Addiction Counseling

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Introduction
Assessment of addictions is frequently complicated by the presence of
other mental health issues. In our course, the term used for this
phenomenon is co-occurring disorders. Scholarly literature may also
refer to the combination of addiction and mental health issues as dual
diagnosis (Lewis, 2014). This concept will be an integral part of your
Assessment of Addiction and Co-occurring Disorders assignment in Unit
5. The assessment of addiction depends upon the definition that was
established in Unit 3 and will build upon knowledge of assessment of
mental health issues.
Assessment forms the basis of treatment planning. An accurate
assessment of both addiction and co-occurring disorders supports the
level of care and treatment approaches selected. Assessments can
include clinical interviews with the client and structured assessment
tools such as those outlined in Table 4.1 of the course text (Lewis,
2014, pp. 61–62). Each type of assessment has limitations in the
accuracy of the data gathered, whether this is due to the client’s
ability or willingness to provide an accurate reflection of his or her
use or whether the assessment tool has inherent limits in its
reliability and validity. By considering both types of assessment and
any opportunities for collecting data from family or other relevant
sources, the data can suggest important patterns that could help
support an assessment of the level of severity.
Reference
Lewis, T. (2014). Substance abuse and addiction treatment: Practical
application of counseling theory. Upper Saddle River, NJ: Pearson.
Objectives
To successfully complete this learning unit, you will be expected to:
1. Apply diagnostic criteria using the current DSM to assess patterns
of substance use addictive behaviors.
2. Apply current American Society of Addiction Medicine (ASAM)
criteria for levels of care.

Learning Activities Studies
Readings
Use your Substance Abuse and Addiction Treatment text to read the
following:
• Chapter 4, “Assessment, Diagnosis, and Treatment Planning,” pages
53–82.
Use the library to read the following section of the DSM–5:
• Substance-Related and Addictive Disorders, pages 481–589.

Internet Readings
Click the links below to complete the following from the Substance
Abuse and Mental Health Services Administration, Center for Substance
Abuse Treatment (SAMHSA/CSAT):
• In Substance Abuse: Clinical Issues in Intensive Outpatient
Treatment (Treatment Improvement Protocol [TIP] Series, No. 47), read
Chapter 3. “Intensive Outpatient Treatment and the Continuum of Care.”
• In Substance Abuse Treatment for Persons with Co-occurring
Disorders (Treatment Improvement Protocol [TIP] Series, No. 42), read:

o Chapter 4: “Assessment.”
o Appendix H: “Screening Instruments.”

Unit 4 Discussion 1: 1 page needed with minimum of 250 words and 2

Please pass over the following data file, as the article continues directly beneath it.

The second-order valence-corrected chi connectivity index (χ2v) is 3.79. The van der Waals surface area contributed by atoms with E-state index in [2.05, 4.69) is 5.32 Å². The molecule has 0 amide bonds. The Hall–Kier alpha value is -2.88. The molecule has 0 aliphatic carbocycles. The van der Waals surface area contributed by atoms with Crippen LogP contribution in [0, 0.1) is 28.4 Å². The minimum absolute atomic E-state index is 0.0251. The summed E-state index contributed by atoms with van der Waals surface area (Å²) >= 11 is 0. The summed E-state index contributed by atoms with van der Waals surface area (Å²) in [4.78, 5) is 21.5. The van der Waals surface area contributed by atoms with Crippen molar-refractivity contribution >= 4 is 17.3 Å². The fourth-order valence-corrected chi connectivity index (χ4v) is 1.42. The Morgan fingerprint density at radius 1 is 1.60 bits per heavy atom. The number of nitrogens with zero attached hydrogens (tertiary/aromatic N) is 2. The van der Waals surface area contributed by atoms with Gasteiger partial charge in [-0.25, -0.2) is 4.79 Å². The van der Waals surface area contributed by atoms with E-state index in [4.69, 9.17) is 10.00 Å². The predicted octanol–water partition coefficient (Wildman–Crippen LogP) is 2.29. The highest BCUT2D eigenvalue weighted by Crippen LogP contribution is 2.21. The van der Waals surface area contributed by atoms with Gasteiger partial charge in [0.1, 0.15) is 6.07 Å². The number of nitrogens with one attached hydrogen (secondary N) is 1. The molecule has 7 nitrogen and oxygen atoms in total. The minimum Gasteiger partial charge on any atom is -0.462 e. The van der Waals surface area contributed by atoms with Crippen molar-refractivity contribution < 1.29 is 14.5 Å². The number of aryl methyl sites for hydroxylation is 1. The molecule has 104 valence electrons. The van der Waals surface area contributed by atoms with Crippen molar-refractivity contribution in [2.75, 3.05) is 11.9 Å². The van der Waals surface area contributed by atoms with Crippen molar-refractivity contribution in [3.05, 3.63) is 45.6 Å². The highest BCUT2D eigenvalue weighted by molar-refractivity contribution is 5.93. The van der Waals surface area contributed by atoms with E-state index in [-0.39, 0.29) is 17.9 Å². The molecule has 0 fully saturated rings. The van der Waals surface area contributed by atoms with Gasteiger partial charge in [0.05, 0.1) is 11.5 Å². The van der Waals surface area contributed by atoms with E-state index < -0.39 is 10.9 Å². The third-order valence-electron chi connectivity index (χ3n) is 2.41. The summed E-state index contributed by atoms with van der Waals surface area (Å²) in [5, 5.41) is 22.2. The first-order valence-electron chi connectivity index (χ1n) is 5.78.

references.
DSM-5 and Diagnosis
Review a specific addiction listed in the DSM-5 and address what the
relevant differential diagnosis would need to rule out. Note what
assessments are needed to rule out other mental health or medical
disorders that might be present with similar concerns or symptoms.
What assessments would help support determining the level of severity?

Unit 4 Discussion 2: 1 page needed with minimum of 250 words and 2
references.
Comparing Assessment Tools for Addiction
Using the Case of Michael presented in the Lewis text (on pages
10–12), evaluate a substance abuse screening assessment tool listed
in the CSAT TIP 42, Appendix H: “Screening Instruments.” How would
that tool provide useful information to help assess the appropriate
level of care according to the American Society of Addiction Medicine
(ASAM) criteria? (See CSAT TIP 47, Chapter 3: “Intensive Outpatient
Treatment and the Continuum of Care.”) What would need to be
considered in using the selected assessment if Michael was not born in
the United States and only had a limited command of English?

Description

Co-occurring disorders usually have symptoms that predate the other. The co-occurring conditions tend to exacerbate the other, making accurate diagnosis difficult.  It is impossible to extricate the symptoms that are caused by one symptom from the other. In such cases, ruling out differential diagnosis is important to understand the exact cause of the condition. A good example is alcoholism and depression (Duric, Clayton, Leong& Yuan, 2016). These two conditions tend to occur making it difficult to know whether the clientis suffering from Alcohol Use Disorder (AUD) or Major Depression Depressive Disorder. In the diagnosis of Major Depressive Disorder, the symptoms of the condition should be confirmed if they are not attributed to substance abuse like alcoholism.